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GreenCine Movie Talk
In The Theaters
I just saw it and boy does it...
318

Oscars 2004
Topic by: dwhudson
Posted: January 27, 2004 - 5:57 AM PST
Last Reply: March 4, 2004 - 2:53 PM PST

page  1  2  3  4  5      prev | next
author topic: Oscars 2004
ggsuperhero
post #21  on January 27, 2004 - 5:16 PM PST  
i think ben kingsley deserves the nomination.

but johnny depp and sea biscuit? aiya.

larbeck
post #22  on January 27, 2004 - 5:32 PM PST  
Perhaps, underdog, but have you SEEN "Tokyo Godfathers"? I did this weekend and it is good but seriously, not really Oscar material. But then I did like better than "Lost in Translation" but what do I know? Still an ole otaku rock'n'roller.

>do you mean horses as slaves?...explain further?
Yes, actually. I don't wanna get so very offtopic here but I get depress at seeing horse enslaved. Horse had a place before the intercombustion engine and electric but that time is past. And yes, I eat meat but I want the beasties tortured - just killed quickly, please.

>Let's even out the number of roles written for women out there first, and then talk about this idea. ;-)
Well, seriously, the Academy has never really asked my opinion.

And yes, ggsuperhero, I am a bit conflicted about Johnny Depp's nomination. I might have voted for him for "Once Upon a Time In Mexico". "Pirates" was fun but it kinda dragged on a bit in the last reel. And maybe I would rather see Jim Calley get nominated for Best Comedian in "Bruce Almighty". Wait, no, drama and comedy are all in the same category...BAKAS!
Brockton
post #23  on January 27, 2004 - 7:15 PM PST  
> On January 27, 2004 - 5:32 PM PST larbeck wrote:
> ---------------------------------
> And yes, I eat meat but I want the beasties tortured - just killed quickly, please.

The tortured victims are tastier...
oldkingcole
post #24  on January 27, 2004 - 8:03 PM PST  
> On January 27, 2004 - 10:43 AM PST underdog wrote:
> ---------------------------------
> > On January 27, 2004 - 9:08 AM PST AKrizman wrote:
> > ---------------------------------
> > What's the biggest snub?
> >
> > I haven't seen American Splendor yet, but it's on a lot of critics' top 5 list. I would've expected more noms for it.
> >
>
>
> Yes, this brings up what I personally feel is the biggest snub in the nominations:
>
> NO Paul Giamatti, from American Splendor.
>
> Give me a fricking break. It was one of the best performances of the year, heartbreaking, funny, acerbic, completely "there" in the present, in the role, truly amazing. The problem, alas, is the competition in the actor category. What I would have done: Move Depp to Supporting Actor, take out one of those fairly weak actors in that category, and put Giamatti in the Actor category.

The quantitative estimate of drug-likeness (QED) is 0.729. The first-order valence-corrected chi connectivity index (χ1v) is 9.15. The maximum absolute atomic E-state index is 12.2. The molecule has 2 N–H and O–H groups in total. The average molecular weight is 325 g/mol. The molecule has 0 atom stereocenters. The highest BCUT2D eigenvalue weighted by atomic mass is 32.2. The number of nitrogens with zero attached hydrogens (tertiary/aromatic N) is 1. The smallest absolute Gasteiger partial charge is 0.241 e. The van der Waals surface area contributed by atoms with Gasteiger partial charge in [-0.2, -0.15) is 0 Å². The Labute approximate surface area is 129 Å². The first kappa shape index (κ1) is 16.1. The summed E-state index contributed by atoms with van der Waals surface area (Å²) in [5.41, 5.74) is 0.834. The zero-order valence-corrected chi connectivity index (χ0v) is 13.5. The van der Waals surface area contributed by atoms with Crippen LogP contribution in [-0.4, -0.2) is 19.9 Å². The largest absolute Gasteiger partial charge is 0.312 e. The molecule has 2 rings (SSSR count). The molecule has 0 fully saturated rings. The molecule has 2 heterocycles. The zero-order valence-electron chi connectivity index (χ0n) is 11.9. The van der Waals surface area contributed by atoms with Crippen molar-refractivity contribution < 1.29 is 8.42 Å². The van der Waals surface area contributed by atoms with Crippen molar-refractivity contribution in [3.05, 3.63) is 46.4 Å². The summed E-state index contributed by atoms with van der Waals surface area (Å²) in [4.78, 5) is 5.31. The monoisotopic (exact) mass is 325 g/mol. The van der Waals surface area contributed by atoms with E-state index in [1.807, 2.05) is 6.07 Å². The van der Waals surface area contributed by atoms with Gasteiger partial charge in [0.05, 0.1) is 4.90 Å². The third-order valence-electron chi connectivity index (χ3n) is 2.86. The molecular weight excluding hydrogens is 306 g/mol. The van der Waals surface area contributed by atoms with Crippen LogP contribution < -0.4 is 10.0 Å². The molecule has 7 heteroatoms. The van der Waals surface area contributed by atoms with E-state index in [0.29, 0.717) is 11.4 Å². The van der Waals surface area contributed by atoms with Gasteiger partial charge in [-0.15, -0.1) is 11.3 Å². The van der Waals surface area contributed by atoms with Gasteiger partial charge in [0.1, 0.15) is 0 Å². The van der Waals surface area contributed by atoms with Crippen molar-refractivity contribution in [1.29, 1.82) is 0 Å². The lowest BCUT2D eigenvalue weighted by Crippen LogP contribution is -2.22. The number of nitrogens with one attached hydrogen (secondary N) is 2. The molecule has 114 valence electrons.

I'd drop Sean Penn to make room for Giamatti, but then, I thought Mystic River was disappointing. Penn was good (isn't he always -- he's a really good actor), but not as good as he's been in other pictures (see him in Dead Man Walking, for example, to see him in a good performance in a much better film). In Mystic River, it seemed to me like he was doing a Robert DeNiro imitation the whole time. I found that sort of distracting.

Giamatti was brilliant as Harvey Pekar in American Splendor, and American Splendor was also one of the most innovative and interesting movies I saw last year. I'm disappointed that he wasn't nominated, but alas, not surprised.
oldkingcole
post #25  on January 27, 2004 - 8:24 PM PST  
The category I used to follow most closely (I've become a lot less obsessive about it over the past decade or so) is the MUSIC (Score) category. This year, I've only seen two of the nominees: LOTR3 and Finding Nemo. Either could win, but I think Danny Elfman, for Big Fish, might be a contender as well. Has Elfman ever won an Academy Award?

He started his film-music career as an outsider -- a rock musician with no formal/classical composition training; but now, having scored some of the most mainstream and biggest pictures Hollywood has produced (can you say Spider-Man), surely he has earned the Academy's respect.

He has earned mine, at least. I haven't seen Big Fish yet, but wouldn't mind seeing Elfman bag an Oscar. If he hasn't won one yet (and I don't think he has), he's overdue.
larbeck
post #26  on January 27, 2004 - 10:12 PM PST  
> On January 27, 2004 - 8:24 PM PST oldkingcole wrote:
> ---------------------------------
I think Danny Elfman, for Big Fish, might be a contender as well. Has Elfman ever won an Academy Award?
>
I agree! The man does score! Another great yet overlooked cinema scoring rock'n'roller is Trevor Rabin - but seriously no one compares to Elfman for his zanny music.
larbeck
post #27  on January 27, 2004 - 10:18 PM PST  
I forget to mention that one contributor to the raise of rock musicans moonlighting or even finding new careers scoring cinema is the use of the computer as a composing tool. Stewart Copeland ever scored an entire opera without actually learn the standard European music notation! But he learned to program music on the computer and it produces rough "drafts" of the music in MIDI (so he could heard it and make corrections) and then printed out the sheet music for the performers.
kamapuaa
post #28  on January 27, 2004 - 11:02 PM PST  
> Yes, actually. I don't wanna get so very offtopic here but I get depress at seeing horse enslaved. Horse had a place before the intercombustion engine and electric but that time is past. And yes, I eat meat but I want the beasties tortured - just killed quickly, please.

I saw the movie, and please rest assured, Seabiscuit was never tortured! There was a "Manchurian Candidate"-esque brainwashing sequence, but it finished as quickly as it began.

Calling a domesticated animal living a domesticated life "slavery" or "torture" is unfortunate - that's its true nature. After all they've been specifically bred for it, both mentally and physically, over thousands of years. Dogs live happy lives with humans - the way a wolf wouldn't.

> And maybe I would rather see Jim Calley get nominated for Best Comedian in "Bruce Almighty". Wait, no, drama and comedy are all in the same category...BAKAS!

Don't mind that, as much as that self-consciously-serious American dramas tend to dominate nominations. Comedy actors shouldn't feel the need to cross over and do smarmy movies about helping the mentally disturbed (or whatever), to earn themselves an Oscar nomination - the whole high art v. pop art thing is so 1950's.